Seat-sharing agreement reached for Maharashtra Assembly polls

There was never any doubt about the Congress-NCP reaching an amicable agreement on seat-sharing for the ensuing Assembly poll in Maharashtra. When the chips are down and defeat appears to be a distinct possibility, sweet reasonableness prevails. Neither party had reason to stake claim to a bigger share of seats than the other, with both seeing a steady exodus of its senior leaders to the ruling combine. The morale of the Opposition cannot be very high following the recent desertions of former and sitting MPs and MLAs to the BJP and, in smaller numbers, to the Shiv Sena. While the Congress lacks a prominent State-level leader, Sharad Pawar has not only lost much of his pulling power even in his traditional strongholds of western Maharashtra and Marathwada, he is now old and tired and unable to undertake an arduous effort to revive the fortunes of the party.

The problem is compounded by the fact that none else in the NCP seems to be able to take effective charge of the party and take it forward. His nephew, Ajit Pawar, is not only tainted by corruption charges he was unable to ensure the win of his own son in the Lok Sabha election. Small wonder, then, there have been desertions of NCP leaders to the BJP in recent weeks. Survival instinct of politicians takes them where they espy better prospects. Right now, the BJP is on a roll. Not only does the afterglow of the spectacular Lok Sabha performance in the State is set to propel it to an easy win the coming Assembly poll, the recent decision of the Modi Government to abrogate Article 370 has further enhanced the party’s popularity.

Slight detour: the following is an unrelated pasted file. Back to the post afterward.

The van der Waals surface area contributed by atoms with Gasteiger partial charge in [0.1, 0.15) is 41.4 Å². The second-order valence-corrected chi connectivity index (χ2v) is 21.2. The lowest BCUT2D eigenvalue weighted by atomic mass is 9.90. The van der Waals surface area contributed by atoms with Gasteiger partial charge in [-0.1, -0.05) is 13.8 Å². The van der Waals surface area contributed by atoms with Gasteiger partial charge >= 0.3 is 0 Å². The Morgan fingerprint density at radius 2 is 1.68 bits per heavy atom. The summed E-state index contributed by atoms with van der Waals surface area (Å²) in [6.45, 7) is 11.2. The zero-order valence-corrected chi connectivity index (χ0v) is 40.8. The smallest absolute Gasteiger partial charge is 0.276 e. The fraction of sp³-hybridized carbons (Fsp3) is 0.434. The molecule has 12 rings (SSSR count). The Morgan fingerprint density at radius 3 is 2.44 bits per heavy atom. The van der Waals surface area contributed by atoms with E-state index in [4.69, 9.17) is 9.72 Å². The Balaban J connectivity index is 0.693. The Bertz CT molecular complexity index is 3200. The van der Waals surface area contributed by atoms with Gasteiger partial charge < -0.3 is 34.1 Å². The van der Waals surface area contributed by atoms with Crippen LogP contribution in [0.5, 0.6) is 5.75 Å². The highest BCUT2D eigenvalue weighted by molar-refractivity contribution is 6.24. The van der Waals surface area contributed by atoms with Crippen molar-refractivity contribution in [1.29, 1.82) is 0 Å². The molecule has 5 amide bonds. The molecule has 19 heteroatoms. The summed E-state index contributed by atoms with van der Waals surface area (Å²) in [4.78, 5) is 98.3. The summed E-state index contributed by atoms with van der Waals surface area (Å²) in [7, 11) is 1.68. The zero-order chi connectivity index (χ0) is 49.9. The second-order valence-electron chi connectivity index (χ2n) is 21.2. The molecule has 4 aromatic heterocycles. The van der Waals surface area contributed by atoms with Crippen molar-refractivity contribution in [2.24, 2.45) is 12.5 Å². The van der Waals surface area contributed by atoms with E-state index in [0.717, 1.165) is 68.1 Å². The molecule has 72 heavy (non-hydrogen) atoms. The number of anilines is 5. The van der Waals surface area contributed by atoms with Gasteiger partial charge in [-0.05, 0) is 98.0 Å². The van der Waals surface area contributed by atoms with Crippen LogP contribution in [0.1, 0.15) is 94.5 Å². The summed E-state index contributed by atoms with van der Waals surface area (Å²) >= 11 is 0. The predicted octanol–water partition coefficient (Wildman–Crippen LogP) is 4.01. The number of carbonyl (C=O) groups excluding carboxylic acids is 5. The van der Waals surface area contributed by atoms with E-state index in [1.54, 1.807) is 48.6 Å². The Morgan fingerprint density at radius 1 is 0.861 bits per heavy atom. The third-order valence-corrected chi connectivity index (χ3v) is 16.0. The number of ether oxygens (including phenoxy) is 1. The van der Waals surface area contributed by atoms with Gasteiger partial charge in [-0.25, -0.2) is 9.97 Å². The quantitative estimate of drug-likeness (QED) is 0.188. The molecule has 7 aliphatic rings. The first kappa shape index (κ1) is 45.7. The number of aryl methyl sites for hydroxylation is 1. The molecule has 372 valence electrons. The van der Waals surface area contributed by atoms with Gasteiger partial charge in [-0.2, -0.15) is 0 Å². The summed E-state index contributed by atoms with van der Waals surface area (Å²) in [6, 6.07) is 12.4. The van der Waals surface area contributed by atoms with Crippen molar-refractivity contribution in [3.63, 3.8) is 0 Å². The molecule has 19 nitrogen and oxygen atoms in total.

Notably, the Congress-NCP were among the few on the Opposition benches to openly vote against the deletion of Article 370. This is bound to further alienate a large number of voters from the majority community. Probably Pawar is aware of this. Which is reflected in his recent out-of-place remarks in praise of the hospitality of the Pakistani people. Firming up the minority support in certain pockets in Maharashtra behind it may not, however, be enough to salvage the fortunes of the NCP-Congress combine. An additional factor which might further seal the fate of the Opposition alliance is the growing acceptability of Chief Minister Devendra Fadnavis.

In 2014, when an unknown Fadnavis was made chief minister hardly anyone knew him. Since then he has emerged as a leader in his own right, and is bound to add to the Modi appeal in the assembly poll as the only viable candidate for chief ministership. The willingness of senior leaders of the NCP-Congress to join the BJP testifies to his growing appeal in a state where both the regional parties lack a saleable leader. If the truth be told, even the Shiv Sena chief Uddhav Thackeray, is no match to Fadnavis. It is notable that the initial resistance within the Maharashtra BJP against Fadvanis has virtually vanished in recent months, with the CM emerging the unchallenged leader of the party in the State.

Which brings us to the slew of reports about the on-going seat-sharing process between the BJP-Sena. Despite its demand for a 50:50 formula, it is unlikely that the BJP will yield anything more than 115-120 seats while the BJP will insist on contesting 155-plus seats. The Sena is aware that going alone is not an option. And it is in no position to dictate the terms of the alliance to a party which is right now on a roll. It goes without saying that the Sena’s sterling performance in the Lok Sabha polls was owing to its alliance with the BJP.

Brinkmanship up to a point is okay, but Uddhav Thackeray takes it to such extremes that it becomes counter-productive, evoking a strong sense of distaste among the people and rejection from the BJP. Power without responsibility has its limits. He cannot seem to hold the gun to the ear of the BJP and then bargain for a better seat-sharing deal than its strength on the ground actually warrants. He should be reasonable lest his bluff is called and finds himself stranded with no place to go.

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Free Press Journal